Senate Foreign Relations Committee To Consider PEPFAR Reauthorization Bill Thursday
A Senate draft bill (S 2731) that would reauthorize the President's Emergency Plan for AIDS Relief at $50 billion over the next five years is "expected to generate some" opposition from Republicans because of the "proposed steep increase in funding," CQ Today reports. PEPFAR originally was authorized at $15 billion over five years, and President Bush has called on Congress to reauthorize the program at $30 billion over five years. The Senate Foreign Relations Committee is scheduled to consider the draft reauthorization bill on Thursday.
According to CQ Today, reauthorizing PEPFAR at $50 billion "strikes some Republicans as too much, too fast." Aides to Sen. Jim DeMint (R-S.C.) said he might offer an amendment to the bill that would set funding at $30 billion. Committee Chair Joseph Biden (D-Del.), who authored the bill, has the support of Sen. Richard Lugar (R-Ind.), the committee's ranking member, as well as two other committee Republicans.
The Senate reauthorization bill is similar to the House version, which was approved last month. The House version also would authorize $50 billion over five years and has the support of some House Republicans and the Bush administration, according to CQ Today (Graham-Silverman, CQ Today, 3/12).
The House bill would allow groups to use PEPFAR funding for HIV testing and education in family planning clinics but not for contraception or abortion services (Kaiser Daily HIV/AIDS Report, 2/28). However, the Senate version does not mention family planning. Sen. Barbara Boxer (D-Calif.) during the Foreign Relations Committee hearing might offer an amendment that would expand the ability of family planning groups to provide HIV/AIDS services. Although such an amendment could "put the Senate at odds with the House on the issue," the House version "represents a compromise that helped bring both parties, along with the administration, on board," and the Senate might not "want to upset that balance," CQ Today reports.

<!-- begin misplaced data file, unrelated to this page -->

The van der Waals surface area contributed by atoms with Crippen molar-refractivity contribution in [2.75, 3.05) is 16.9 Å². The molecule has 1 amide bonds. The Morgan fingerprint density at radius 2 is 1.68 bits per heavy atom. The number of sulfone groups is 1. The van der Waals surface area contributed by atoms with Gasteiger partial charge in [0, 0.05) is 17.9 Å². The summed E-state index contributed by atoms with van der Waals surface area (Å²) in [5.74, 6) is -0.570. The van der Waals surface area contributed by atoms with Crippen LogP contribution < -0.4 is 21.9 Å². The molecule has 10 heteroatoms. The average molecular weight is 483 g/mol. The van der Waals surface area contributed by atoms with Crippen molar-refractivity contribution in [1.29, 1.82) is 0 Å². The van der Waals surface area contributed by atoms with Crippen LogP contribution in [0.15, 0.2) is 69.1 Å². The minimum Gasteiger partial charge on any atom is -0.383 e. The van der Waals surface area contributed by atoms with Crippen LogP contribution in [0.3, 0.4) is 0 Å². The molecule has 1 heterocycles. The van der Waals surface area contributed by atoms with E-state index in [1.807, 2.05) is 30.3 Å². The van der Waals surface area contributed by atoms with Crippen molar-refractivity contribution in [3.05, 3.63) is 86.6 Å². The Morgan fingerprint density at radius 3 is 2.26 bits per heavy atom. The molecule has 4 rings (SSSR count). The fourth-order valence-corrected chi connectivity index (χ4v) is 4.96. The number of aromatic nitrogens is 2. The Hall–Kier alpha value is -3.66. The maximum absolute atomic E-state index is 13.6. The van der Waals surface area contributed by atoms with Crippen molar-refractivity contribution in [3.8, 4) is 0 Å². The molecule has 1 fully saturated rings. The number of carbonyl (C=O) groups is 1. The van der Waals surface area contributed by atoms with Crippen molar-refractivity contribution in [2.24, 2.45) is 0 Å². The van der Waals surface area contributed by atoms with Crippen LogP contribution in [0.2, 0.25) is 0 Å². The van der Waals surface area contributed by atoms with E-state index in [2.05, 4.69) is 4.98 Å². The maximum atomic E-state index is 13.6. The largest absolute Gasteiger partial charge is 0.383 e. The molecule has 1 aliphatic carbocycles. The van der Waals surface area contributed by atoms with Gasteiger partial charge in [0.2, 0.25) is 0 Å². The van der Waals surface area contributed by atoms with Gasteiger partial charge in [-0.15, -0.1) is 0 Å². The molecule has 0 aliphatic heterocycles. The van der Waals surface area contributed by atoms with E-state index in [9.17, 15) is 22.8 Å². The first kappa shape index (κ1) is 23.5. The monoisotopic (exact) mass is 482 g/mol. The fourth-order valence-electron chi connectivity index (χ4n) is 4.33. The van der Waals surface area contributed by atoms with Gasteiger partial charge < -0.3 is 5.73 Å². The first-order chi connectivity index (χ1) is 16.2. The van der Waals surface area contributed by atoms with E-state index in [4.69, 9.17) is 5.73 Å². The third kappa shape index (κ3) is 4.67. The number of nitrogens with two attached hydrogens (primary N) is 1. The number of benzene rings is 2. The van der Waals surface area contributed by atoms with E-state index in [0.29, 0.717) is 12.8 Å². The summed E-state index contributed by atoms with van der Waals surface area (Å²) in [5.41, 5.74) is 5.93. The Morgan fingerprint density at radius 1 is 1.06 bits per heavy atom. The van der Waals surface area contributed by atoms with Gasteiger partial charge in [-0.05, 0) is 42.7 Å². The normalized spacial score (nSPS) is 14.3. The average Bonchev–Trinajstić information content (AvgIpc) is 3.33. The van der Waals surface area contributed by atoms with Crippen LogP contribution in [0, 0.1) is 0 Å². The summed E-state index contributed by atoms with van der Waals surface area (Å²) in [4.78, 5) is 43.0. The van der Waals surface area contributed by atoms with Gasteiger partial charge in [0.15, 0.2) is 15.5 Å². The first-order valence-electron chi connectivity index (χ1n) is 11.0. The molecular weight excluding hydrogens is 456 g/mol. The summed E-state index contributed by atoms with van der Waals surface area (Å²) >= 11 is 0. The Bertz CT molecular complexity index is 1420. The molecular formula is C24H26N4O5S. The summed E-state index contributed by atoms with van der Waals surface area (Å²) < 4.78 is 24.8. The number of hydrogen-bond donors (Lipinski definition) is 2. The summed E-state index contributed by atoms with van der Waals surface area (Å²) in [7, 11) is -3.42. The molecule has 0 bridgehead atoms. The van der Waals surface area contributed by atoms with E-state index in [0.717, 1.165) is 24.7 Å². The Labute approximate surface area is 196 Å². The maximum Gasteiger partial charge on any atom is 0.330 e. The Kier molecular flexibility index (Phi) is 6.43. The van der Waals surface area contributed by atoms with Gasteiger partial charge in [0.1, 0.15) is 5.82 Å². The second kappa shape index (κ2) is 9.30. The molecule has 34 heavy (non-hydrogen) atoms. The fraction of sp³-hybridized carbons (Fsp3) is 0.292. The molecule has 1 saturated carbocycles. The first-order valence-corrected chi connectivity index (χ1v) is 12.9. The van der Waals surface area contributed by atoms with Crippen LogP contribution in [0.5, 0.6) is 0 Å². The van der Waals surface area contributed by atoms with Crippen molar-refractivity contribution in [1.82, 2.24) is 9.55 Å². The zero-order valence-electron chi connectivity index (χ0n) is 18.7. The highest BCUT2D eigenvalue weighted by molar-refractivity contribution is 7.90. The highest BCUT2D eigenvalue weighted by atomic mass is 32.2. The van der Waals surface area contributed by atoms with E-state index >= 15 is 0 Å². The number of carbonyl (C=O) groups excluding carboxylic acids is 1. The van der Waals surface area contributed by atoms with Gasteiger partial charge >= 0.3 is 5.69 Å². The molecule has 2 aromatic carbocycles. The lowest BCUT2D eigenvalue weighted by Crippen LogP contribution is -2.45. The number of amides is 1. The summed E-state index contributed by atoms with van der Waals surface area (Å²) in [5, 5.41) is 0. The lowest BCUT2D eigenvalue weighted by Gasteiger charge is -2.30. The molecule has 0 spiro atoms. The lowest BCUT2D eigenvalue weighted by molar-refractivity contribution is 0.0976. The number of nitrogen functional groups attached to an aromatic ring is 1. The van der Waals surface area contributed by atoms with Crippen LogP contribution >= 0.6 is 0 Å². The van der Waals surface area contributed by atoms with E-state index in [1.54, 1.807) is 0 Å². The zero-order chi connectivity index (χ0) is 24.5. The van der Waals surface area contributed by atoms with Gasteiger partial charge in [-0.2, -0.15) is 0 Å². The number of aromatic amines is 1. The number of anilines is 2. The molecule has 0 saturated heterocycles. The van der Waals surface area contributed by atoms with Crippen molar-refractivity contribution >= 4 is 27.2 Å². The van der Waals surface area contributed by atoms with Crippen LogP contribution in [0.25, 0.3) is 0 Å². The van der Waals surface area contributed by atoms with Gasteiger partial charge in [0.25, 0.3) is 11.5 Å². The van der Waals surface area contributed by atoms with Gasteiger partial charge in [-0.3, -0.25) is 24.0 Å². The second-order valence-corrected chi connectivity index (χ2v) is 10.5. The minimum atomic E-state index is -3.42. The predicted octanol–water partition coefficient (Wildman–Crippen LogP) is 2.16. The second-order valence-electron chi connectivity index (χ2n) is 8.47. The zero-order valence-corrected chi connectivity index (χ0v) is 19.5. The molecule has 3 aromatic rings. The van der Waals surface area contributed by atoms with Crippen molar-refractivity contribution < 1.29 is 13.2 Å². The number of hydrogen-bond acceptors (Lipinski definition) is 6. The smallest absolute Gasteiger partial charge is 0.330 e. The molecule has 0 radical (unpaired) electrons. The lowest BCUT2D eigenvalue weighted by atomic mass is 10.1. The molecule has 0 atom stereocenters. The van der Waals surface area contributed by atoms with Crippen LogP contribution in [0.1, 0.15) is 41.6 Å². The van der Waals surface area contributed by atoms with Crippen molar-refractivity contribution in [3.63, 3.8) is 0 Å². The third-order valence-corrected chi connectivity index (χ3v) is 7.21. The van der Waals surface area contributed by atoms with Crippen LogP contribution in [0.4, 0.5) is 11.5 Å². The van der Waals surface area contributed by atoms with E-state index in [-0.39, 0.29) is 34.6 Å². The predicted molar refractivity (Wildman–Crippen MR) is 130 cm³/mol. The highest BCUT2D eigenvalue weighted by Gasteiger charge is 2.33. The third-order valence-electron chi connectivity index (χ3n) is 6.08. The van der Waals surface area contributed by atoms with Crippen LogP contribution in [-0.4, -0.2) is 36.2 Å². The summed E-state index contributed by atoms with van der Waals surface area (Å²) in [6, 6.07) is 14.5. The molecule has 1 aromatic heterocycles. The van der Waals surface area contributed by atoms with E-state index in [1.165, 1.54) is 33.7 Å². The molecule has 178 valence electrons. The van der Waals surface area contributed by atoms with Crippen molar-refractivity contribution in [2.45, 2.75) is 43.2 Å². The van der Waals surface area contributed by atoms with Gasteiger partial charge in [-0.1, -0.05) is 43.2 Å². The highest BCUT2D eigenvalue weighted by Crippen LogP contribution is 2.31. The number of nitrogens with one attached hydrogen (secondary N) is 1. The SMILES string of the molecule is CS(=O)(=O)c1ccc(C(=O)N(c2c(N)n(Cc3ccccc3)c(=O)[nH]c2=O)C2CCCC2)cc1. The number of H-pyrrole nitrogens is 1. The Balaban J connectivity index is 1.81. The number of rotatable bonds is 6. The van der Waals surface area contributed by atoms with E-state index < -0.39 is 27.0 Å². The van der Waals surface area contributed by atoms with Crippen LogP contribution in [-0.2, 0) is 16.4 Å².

Both the Senate and House versions of the bill address social policies in PEPFAR's original mandate. Both would remove a requirement that at least one-third of HIV prevention funds that focus countries receive through PEPFAR be used for abstinence-until-marriage programs. They also would retain the requirement that PEPFAR recipients pledge opposition to commercial sex work (CQ Today, 3/12). In addition, both versions would require a report to Congress if abstinence and fidelity programs account for less than 50% of prevention spending in each PEPFAR focus country (Kaiser Daily HIV/AIDS Report, 3/10).
Related Opinion Piece
It is "crucial" that PEPFAR does not "become a political football," the Rev. Terry Charlton -- founder of a school for AIDS orphans in Nairobi, Kenya -- writes in an opinion piece in The Hill. According to Charlton, members of Congress, "from both sides of the aisle," should "continue to work together for the sake of Africa." Charlton adds that unless PEPFAR "goes forward and is actually funded at the authorized level, together with programs that address the broader context of the epidemic, the ones who suffer the most will be the children" he works with "every day" (Charlton, The Hill, 3/11).